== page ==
Why does it matter how soon you understand how to read the text? Because in television, the viewer must know what to expect or they will quick change the channel. Think about Pushing Daisies, from very early on we know it’s a fairy tale story. The more a show puts off revealing what genre or type of narrative it is, the more a viewer will lose patience. In this way, I’ve designed my re-cut to fit a more traditional television model (despite deviating from it with its subject matter). By the opening credits, the viewer understands that this is going to be a puzzle involving genres and narrative devices that they have never seen before. Hopefully, after these first five minutes, diving into the mind of Phillip Marlowe might seem like an appealing investment.


Bordwell vs. Chatman: Can there be only one?

I have a tough time deciding whether I agree more with Bordwell or Chatman on the issue of the implied author. The problem is this: I can think of times when I consider narration to be constructed by a real author and times when I consider narration to be a product of the text’s intentions, the implied author. As you will see, I can’t come to a concrete conclusion that adequately explains why. The purpose of this post is to express my confusion on the concept of implied author, not to offer a sound analysis. In any case, I’d like to present three factors which may contribute to whether I understand a film as having an implied author or not.

1.) Familiarity with the Real Author
I went into The Singing Detective with quite a bit of extratextual knowledge. I had seen Potter’s Pennies from Heaven, I knew he was diagnosed with psoriasis, and I knew this was supposed to be the greatest masterpiece on television. So naturally I had Dennis Potter in the back of my head. During the mini series, I often compared The Singing Detective with Pennies from Heaven in terms of Potter’s mise en scene, dialogue, and genre play. I thought about how the plot related to Potter’s own life. And I wondered how Potter was going to tie the whole mini series up in the most mind blowing manner.

Let’s say I went into The Singing Detective knowing nothing about Dennis Potter but having seen Pennies from Heaven. Undoubtedly, I’d know the texts would be related. In addition to a downbeat tone and a slow pace, both involve musical numbers which alter the typical musical conventions, usually representing some Freudian psychological desire. In this case, if a friend said to me, “I really liked The Singing Detective,” I’d say, go check out Pennies from Heaven. I wouldn’t say “you should look at other works by the director.” Would my recommendation be based off Chatman’s concept of a career author, suggesting the film based on similarities shared by the implied authors, or based on the narration’s similarities, independent of any author at all (implied or real)? It’s hard to know.

2.) Level of Engagement
I found myself focusing on Potter’s role in creating the narration only at times when I was either confused or bored. Sometimes I wasn’t feeling very receptive to cues in the fabula construction and sometimes I just had no idea how to interpret those cues, no idea how to form a plausible hypothesis. In either case, I stopped hypothesizing…and drifted off. I thought about Potter’s overall goals in telling the story and why this was supposed to be so brilliant. I started to wonder why Potter was making certain choices (which admittedly, were disengaging me).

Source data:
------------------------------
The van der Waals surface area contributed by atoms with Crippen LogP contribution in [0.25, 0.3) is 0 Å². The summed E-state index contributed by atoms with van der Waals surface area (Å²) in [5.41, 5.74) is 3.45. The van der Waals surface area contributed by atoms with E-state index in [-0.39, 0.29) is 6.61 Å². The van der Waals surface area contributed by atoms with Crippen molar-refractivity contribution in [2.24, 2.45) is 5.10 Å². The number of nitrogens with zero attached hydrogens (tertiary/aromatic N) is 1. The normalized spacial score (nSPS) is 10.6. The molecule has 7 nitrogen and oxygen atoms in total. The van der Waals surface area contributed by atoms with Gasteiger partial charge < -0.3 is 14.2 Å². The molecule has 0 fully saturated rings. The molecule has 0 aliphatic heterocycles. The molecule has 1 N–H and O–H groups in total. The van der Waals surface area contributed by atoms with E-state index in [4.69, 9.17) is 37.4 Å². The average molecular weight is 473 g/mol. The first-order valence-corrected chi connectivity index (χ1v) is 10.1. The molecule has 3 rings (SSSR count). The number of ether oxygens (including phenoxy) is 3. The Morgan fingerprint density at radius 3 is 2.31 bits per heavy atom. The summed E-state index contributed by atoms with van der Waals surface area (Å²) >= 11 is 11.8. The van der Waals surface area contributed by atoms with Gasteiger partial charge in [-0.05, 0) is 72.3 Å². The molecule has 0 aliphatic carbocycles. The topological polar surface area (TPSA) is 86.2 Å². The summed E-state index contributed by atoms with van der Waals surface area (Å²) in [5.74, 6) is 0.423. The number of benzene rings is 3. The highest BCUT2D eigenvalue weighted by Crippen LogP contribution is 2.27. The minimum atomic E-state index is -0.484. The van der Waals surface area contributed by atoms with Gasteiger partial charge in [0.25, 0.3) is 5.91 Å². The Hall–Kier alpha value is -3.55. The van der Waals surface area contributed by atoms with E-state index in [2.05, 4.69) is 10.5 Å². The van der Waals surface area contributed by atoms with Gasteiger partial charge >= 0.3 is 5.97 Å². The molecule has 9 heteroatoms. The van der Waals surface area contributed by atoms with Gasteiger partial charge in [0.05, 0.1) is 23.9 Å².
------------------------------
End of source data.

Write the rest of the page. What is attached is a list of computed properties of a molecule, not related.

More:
Conversely, when the narration offered interesting and thrilling scenes, I blocked out any concept of a “real person” prompting the narration. My favorite sequence in The Singing Detective was the scene where Marlowe’s teacher interrogates the class. Because I was so invested in what would happen, I wondered, why did the text include this? What is it trying to tell me here? In this way, when I was deeply involved in the story, I felt as though the text was communicating to me, not the real author. Or was I so engaged in the process of narration that I forgot about any author at all, implied or real? Again, it’s hard to know.

3.) Film Major vs. Regular Moviegoer
Not to seem elitist, but studying film allows us to view movies differently than other people. In my experience, when I watch a film for class, I usually have the real author in the back of my head. I know there is someone “behind the curtain” making choices, cuing the narration. I recognize how much time, money, and effort goes into making the film. But is the regular moviegoer as aware of this? I would assume they go to the movies to see whether the text will deliver an enthralling experience, not the real author. I don’t know though, does this matter at all?

There are other factors that may affect our understanding of who is the author, such as the level of ambiguity and self consciousness of the narration, the medium of the narration, and other general extratextual knowledge. But where I get caught going in circles is when I try to distinguish between the implied author and the narration. In much of what I’ve said so far, I could replace my use of text, implied author, and text’s intent with Bordwell’s narration. I can’t decide whether the real author makes choices which cue me to construct the narration or whether the cinematic narrator makes choices and sends me a message, which I then reconstruct and encode to form a narrative.